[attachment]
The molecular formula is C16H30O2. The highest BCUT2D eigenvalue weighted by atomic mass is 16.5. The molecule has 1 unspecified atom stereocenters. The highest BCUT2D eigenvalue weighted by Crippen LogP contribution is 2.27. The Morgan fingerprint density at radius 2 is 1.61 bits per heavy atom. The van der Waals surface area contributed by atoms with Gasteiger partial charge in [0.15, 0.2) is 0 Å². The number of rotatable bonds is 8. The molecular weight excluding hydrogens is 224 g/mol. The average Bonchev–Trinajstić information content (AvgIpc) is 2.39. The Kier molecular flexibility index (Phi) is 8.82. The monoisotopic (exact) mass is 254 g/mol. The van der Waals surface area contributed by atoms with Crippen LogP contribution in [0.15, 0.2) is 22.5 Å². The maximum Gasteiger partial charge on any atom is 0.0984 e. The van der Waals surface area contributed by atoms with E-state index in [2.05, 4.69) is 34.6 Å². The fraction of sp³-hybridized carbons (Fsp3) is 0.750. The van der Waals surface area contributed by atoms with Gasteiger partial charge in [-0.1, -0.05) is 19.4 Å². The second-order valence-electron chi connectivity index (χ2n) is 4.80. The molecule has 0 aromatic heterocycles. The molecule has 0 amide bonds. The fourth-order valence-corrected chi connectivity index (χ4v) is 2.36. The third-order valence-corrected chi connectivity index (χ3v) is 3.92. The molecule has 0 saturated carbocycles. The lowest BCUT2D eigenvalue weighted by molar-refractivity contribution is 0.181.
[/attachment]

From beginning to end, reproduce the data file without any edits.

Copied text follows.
The molecular formula is C16H30O2. The highest BCUT2D eigenvalue weighted by atomic mass is 16.5. The molecule has 1 unspecified atom stereocenters. The highest BCUT2D eigenvalue weighted by Crippen LogP contribution is 2.27. The Morgan fingerprint density at radius 2 is 1.61 bits per heavy atom. The van der Waals surface area contributed by atoms with Gasteiger partial charge in [0.15, 0.2) is 0 Å². The number of rotatable bonds is 8. The molecular weight excluding hydrogens is 224 g/mol. The average Bonchev–Trinajstić information content (AvgIpc) is 2.39. The Kier molecular flexibility index (Phi) is 8.82. The monoisotopic (exact) mass is 254 g/mol. The van der Waals surface area contributed by atoms with Crippen LogP contribution in [0.15, 0.2) is 22.5 Å². The maximum Gasteiger partial charge on any atom is 0.0984 e. The van der Waals surface area contributed by atoms with E-state index in [2.05, 4.69) is 34.6 Å². The fraction of sp³-hybridized carbons (Fsp3) is 0.750. The van der Waals surface area contributed by atoms with Gasteiger partial charge in [-0.1, -0.05) is 19.4 Å². The second-order valence-electron chi connectivity index (χ2n) is 4.80. The molecule has 0 aromatic heterocycles. The molecule has 0 amide bonds. The fourth-order valence-corrected chi connectivity index (χ4v) is 2.36. The third-order valence-corrected chi connectivity index (χ3v) is 3.92. The molecule has 0 saturated carbocycles. The lowest BCUT2D eigenvalue weighted by molar-refractivity contribution is 0.181.